Theme : Economy – 7 Degrees of Separation

In a revised piece from the earliest days of DTW we look at the UK’s first true economy car. But we make an even grander claim for it.

Austin 7 Box Saloon
Austin 7 Box Saloon

My French teacher at grammar school, Mr Roberts, had a small collection of Austin 7s from the 1920s, which he alternated using as transport to work – back then, that sort of car collection was practical, even on a teacher’s starter salary. I think that he considered me a bit of a prat (and history has certainly vindicated him on some levels) so, sensing this, I reciprocated with contempt for his collection of little, old and, at the time, very cheap cars. In hindsight, I might have had a more rewarding time discussing the niceties of the Ulster, Ruby, etc with him and he might have decided that I had some redeeming features. I deeply regret my glib teenage contempt, though it was entirely my loss. He was right, I was wrong. Continue reading “Theme : Economy – 7 Degrees of Separation”

Unforgetting: Ford GT70

I vaguely recall seeing photos of this car in a magazine somewhere, but never knew much about it. But having watched this short film from 1970, I now know more – if only a little…

GT70 - photo via autowp.ru
GT70 – photo via autowp.ru

During the late 60s, Ford was taking motorsport rather seriously. Ford’s 1970 rally weapon was the newly announced Escort – the sort of no-nonsense rugged warhorse that was perfect for forest stages and Safari’s. But on faster asphalt rallies, they were being humbled by more specialised machinery – notably the all-conquering Alpine A110’s.  Continue reading “Unforgetting: Ford GT70”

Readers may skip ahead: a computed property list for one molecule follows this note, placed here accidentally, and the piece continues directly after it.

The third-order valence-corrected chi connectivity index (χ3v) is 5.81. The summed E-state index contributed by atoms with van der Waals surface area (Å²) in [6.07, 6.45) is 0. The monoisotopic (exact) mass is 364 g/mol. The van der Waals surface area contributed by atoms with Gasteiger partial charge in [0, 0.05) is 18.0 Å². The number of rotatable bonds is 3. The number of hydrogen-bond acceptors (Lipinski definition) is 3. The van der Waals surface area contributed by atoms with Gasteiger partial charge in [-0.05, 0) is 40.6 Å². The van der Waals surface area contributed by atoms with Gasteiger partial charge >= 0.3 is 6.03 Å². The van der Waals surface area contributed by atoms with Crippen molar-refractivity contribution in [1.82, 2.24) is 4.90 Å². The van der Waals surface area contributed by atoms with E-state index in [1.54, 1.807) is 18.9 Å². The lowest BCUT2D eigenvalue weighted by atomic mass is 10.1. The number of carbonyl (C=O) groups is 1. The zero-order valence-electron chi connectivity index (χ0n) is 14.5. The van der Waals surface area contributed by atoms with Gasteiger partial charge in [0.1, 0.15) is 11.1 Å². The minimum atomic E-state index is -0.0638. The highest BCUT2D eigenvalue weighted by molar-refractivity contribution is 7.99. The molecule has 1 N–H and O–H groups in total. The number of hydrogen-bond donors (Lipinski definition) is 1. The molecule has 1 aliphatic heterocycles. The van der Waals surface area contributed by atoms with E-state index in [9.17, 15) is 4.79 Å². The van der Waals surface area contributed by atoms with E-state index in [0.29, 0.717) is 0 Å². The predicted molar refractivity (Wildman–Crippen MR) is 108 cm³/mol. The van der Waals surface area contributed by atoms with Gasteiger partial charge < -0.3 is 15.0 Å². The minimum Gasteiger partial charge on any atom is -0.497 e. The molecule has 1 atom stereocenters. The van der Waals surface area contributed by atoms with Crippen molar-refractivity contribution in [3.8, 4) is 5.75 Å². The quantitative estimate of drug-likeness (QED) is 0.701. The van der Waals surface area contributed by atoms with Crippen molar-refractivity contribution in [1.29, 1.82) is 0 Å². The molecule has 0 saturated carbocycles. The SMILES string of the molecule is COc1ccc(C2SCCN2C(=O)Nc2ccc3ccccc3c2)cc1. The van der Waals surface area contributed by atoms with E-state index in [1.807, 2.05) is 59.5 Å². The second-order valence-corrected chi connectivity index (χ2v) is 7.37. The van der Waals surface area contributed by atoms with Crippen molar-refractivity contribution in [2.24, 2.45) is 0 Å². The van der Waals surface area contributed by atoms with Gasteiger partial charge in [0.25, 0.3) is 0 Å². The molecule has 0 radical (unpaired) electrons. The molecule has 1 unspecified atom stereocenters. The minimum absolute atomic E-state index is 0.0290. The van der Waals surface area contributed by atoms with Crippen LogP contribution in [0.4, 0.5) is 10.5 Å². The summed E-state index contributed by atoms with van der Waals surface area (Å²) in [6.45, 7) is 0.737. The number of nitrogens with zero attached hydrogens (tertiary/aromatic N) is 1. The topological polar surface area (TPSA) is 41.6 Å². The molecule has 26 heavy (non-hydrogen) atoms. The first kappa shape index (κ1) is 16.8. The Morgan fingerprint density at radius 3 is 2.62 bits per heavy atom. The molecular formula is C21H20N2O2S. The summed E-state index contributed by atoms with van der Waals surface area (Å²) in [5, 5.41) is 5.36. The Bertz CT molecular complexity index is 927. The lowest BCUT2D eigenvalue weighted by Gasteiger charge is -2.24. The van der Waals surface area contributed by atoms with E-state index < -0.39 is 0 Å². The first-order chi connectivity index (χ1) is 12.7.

J Mays’ Ford Legacy

How successful were J Mays’ Blue Chip Fords?

J Mays TBird

I start by admitting an unjustifiable antipathy towards J Mays, which I must put to rest, now. It is based purely on the fact that he once called a 1 Series BMW a ‘shitbox’. Although I have admired several Bangle era BMWs from first viewing, the 1 Series was never one of them, but there is something unseemly about one designer slagging off another designer’s work in public. Continue reading “J Mays’ Ford Legacy”